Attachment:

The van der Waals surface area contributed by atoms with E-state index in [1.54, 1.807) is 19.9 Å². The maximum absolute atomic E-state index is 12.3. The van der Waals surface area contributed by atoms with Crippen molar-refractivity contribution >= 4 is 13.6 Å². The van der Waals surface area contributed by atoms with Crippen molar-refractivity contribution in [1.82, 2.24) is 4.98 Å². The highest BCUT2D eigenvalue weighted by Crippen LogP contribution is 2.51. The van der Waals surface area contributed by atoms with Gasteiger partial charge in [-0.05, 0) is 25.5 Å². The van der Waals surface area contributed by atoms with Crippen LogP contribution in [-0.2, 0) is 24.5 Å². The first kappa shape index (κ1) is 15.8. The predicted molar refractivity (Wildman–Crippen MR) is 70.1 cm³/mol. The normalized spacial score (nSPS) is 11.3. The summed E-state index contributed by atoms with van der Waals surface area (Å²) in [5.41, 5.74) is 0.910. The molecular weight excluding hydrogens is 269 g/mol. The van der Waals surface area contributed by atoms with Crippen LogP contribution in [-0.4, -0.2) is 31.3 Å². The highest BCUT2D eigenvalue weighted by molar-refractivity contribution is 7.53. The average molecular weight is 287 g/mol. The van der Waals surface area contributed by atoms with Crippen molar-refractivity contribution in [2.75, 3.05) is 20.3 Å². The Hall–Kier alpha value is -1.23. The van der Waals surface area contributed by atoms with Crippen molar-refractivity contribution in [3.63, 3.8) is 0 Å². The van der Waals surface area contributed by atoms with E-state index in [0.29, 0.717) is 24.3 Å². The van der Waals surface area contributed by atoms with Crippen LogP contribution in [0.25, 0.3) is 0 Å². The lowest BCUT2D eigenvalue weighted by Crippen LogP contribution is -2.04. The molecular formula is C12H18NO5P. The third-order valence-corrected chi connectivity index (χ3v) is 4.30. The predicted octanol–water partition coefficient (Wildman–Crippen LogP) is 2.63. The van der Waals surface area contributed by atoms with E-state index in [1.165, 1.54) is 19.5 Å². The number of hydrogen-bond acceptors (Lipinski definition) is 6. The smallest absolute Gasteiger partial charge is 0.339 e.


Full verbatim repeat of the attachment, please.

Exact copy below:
The van der Waals surface area contributed by atoms with E-state index in [1.54, 1.807) is 19.9 Å². The maximum absolute atomic E-state index is 12.3. The van der Waals surface area contributed by atoms with Crippen molar-refractivity contribution >= 4 is 13.6 Å². The van der Waals surface area contributed by atoms with Crippen molar-refractivity contribution in [1.82, 2.24) is 4.98 Å². The highest BCUT2D eigenvalue weighted by Crippen LogP contribution is 2.51. The van der Waals surface area contributed by atoms with Gasteiger partial charge in [-0.05, 0) is 25.5 Å². The van der Waals surface area contributed by atoms with Crippen LogP contribution in [-0.2, 0) is 24.5 Å². The first kappa shape index (κ1) is 15.8. The predicted molar refractivity (Wildman–Crippen MR) is 70.1 cm³/mol. The normalized spacial score (nSPS) is 11.3. The summed E-state index contributed by atoms with van der Waals surface area (Å²) in [5.41, 5.74) is 0.910. The molecular weight excluding hydrogens is 269 g/mol. The van der Waals surface area contributed by atoms with Crippen LogP contribution in [-0.4, -0.2) is 31.3 Å². The highest BCUT2D eigenvalue weighted by molar-refractivity contribution is 7.53. The average molecular weight is 287 g/mol. The van der Waals surface area contributed by atoms with Crippen molar-refractivity contribution in [2.75, 3.05) is 20.3 Å². The Hall–Kier alpha value is -1.23. The van der Waals surface area contributed by atoms with Crippen molar-refractivity contribution in [3.63, 3.8) is 0 Å². The van der Waals surface area contributed by atoms with E-state index in [0.29, 0.717) is 24.3 Å². The van der Waals surface area contributed by atoms with Crippen LogP contribution in [0.25, 0.3) is 0 Å². The lowest BCUT2D eigenvalue weighted by Crippen LogP contribution is -2.04. The molecular formula is C12H18NO5P. The third-order valence-corrected chi connectivity index (χ3v) is 4.30. The predicted octanol–water partition coefficient (Wildman–Crippen LogP) is 2.63. The van der Waals surface area contributed by atoms with E-state index in [1.165, 1.54) is 19.5 Å². The number of hydrogen-bond acceptors (Lipinski definition) is 6. The smallest absolute Gasteiger partial charge is 0.339 e.